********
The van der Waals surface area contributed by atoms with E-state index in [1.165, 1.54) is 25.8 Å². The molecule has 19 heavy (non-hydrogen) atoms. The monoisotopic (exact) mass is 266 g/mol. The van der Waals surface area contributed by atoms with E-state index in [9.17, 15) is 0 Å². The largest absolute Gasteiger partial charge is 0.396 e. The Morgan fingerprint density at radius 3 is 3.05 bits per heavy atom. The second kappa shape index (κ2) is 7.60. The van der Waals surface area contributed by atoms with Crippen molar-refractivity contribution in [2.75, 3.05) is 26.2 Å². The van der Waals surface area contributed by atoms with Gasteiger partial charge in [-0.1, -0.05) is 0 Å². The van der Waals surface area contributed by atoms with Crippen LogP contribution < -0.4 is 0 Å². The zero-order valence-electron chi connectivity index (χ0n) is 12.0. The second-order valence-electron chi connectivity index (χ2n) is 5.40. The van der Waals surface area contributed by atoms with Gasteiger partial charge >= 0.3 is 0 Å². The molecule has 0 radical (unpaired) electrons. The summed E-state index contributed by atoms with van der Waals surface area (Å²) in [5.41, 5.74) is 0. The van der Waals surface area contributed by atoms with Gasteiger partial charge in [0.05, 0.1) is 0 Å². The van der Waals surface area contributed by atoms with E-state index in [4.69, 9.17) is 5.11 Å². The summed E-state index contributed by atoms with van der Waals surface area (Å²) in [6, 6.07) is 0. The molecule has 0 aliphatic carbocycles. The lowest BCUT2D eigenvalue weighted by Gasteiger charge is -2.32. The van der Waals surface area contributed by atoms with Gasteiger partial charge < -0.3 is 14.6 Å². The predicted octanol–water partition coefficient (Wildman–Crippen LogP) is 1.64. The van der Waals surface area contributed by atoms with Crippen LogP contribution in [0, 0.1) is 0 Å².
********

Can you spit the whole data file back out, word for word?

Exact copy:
The van der Waals surface area contributed by atoms with E-state index in [1.165, 1.54) is 25.8 Å². The molecule has 19 heavy (non-hydrogen) atoms. The monoisotopic (exact) mass is 266 g/mol. The van der Waals surface area contributed by atoms with E-state index in [9.17, 15) is 0 Å². The largest absolute Gasteiger partial charge is 0.396 e. The Morgan fingerprint density at radius 3 is 3.05 bits per heavy atom. The second kappa shape index (κ2) is 7.60. The van der Waals surface area contributed by atoms with Crippen molar-refractivity contribution in [2.75, 3.05) is 26.2 Å². The van der Waals surface area contributed by atoms with Gasteiger partial charge in [-0.1, -0.05) is 0 Å². The van der Waals surface area contributed by atoms with Crippen LogP contribution < -0.4 is 0 Å². The zero-order valence-electron chi connectivity index (χ0n) is 12.0. The second-order valence-electron chi connectivity index (χ2n) is 5.40. The van der Waals surface area contributed by atoms with Gasteiger partial charge >= 0.3 is 0 Å². The molecule has 0 radical (unpaired) electrons. The summed E-state index contributed by atoms with van der Waals surface area (Å²) in [5.41, 5.74) is 0. The van der Waals surface area contributed by atoms with Gasteiger partial charge in [0.05, 0.1) is 0 Å². The van der Waals surface area contributed by atoms with E-state index in [4.69, 9.17) is 5.11 Å². The summed E-state index contributed by atoms with van der Waals surface area (Å²) in [6, 6.07) is 0. The molecule has 0 aliphatic carbocycles. The lowest BCUT2D eigenvalue weighted by Gasteiger charge is -2.32. The van der Waals surface area contributed by atoms with Gasteiger partial charge < -0.3 is 14.6 Å². The predicted octanol–water partition coefficient (Wildman–Crippen LogP) is 1.64. The van der Waals surface area contributed by atoms with Crippen LogP contribution in [0, 0.1) is 0 Å².